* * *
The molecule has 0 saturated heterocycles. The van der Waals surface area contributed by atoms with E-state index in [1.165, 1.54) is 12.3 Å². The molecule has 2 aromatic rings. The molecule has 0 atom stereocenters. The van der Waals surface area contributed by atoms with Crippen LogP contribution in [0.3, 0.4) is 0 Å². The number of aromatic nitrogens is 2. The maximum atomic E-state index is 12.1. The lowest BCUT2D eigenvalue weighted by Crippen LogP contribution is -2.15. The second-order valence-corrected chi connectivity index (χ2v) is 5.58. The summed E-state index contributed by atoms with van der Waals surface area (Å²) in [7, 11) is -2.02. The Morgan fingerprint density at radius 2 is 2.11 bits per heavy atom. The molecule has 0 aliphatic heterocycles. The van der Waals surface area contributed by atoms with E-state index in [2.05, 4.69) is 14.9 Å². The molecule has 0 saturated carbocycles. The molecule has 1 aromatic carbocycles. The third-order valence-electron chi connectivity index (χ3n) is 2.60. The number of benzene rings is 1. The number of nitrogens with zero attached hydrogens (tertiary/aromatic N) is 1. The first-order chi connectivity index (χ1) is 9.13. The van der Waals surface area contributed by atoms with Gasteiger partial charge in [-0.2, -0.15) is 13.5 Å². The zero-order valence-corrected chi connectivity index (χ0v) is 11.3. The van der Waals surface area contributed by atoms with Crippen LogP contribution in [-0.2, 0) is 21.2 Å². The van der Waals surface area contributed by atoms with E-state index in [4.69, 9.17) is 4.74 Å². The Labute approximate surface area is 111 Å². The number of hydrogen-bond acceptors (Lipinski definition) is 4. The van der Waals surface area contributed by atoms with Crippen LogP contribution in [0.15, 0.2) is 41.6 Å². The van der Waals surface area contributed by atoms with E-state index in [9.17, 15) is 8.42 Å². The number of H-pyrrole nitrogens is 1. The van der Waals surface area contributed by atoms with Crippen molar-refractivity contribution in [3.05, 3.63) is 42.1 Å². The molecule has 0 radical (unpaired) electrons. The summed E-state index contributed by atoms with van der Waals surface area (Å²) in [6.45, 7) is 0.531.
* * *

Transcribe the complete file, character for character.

The molecule has 0 saturated heterocycles. The van der Waals surface area contributed by atoms with E-state index in [1.165, 1.54) is 12.3 Å². The molecule has 2 aromatic rings. The molecule has 0 atom stereocenters. The van der Waals surface area contributed by atoms with Crippen LogP contribution in [0.3, 0.4) is 0 Å². The number of aromatic nitrogens is 2. The maximum atomic E-state index is 12.1. The lowest BCUT2D eigenvalue weighted by Crippen LogP contribution is -2.15. The second-order valence-corrected chi connectivity index (χ2v) is 5.58. The summed E-state index contributed by atoms with van der Waals surface area (Å²) in [7, 11) is -2.02. The Morgan fingerprint density at radius 2 is 2.11 bits per heavy atom. The molecule has 0 aliphatic heterocycles. The van der Waals surface area contributed by atoms with E-state index in [2.05, 4.69) is 14.9 Å². The molecule has 0 saturated carbocycles. The molecule has 1 aromatic carbocycles. The third-order valence-electron chi connectivity index (χ3n) is 2.60. The number of benzene rings is 1. The number of nitrogens with zero attached hydrogens (tertiary/aromatic N) is 1. The first-order chi connectivity index (χ1) is 9.13. The van der Waals surface area contributed by atoms with Gasteiger partial charge in [-0.2, -0.15) is 13.5 Å². The zero-order valence-corrected chi connectivity index (χ0v) is 11.3. The van der Waals surface area contributed by atoms with Crippen LogP contribution in [-0.2, 0) is 21.2 Å². The van der Waals surface area contributed by atoms with E-state index in [4.69, 9.17) is 4.74 Å². The Labute approximate surface area is 111 Å². The number of hydrogen-bond acceptors (Lipinski definition) is 4. The van der Waals surface area contributed by atoms with Crippen LogP contribution in [0.15, 0.2) is 41.6 Å². The van der Waals surface area contributed by atoms with E-state index in [9.17, 15) is 8.42 Å². The number of H-pyrrole nitrogens is 1. The van der Waals surface area contributed by atoms with Crippen molar-refractivity contribution in [3.05, 3.63) is 42.1 Å². The molecule has 0 radical (unpaired) electrons. The summed E-state index contributed by atoms with van der Waals surface area (Å²) in [6.45, 7) is 0.531.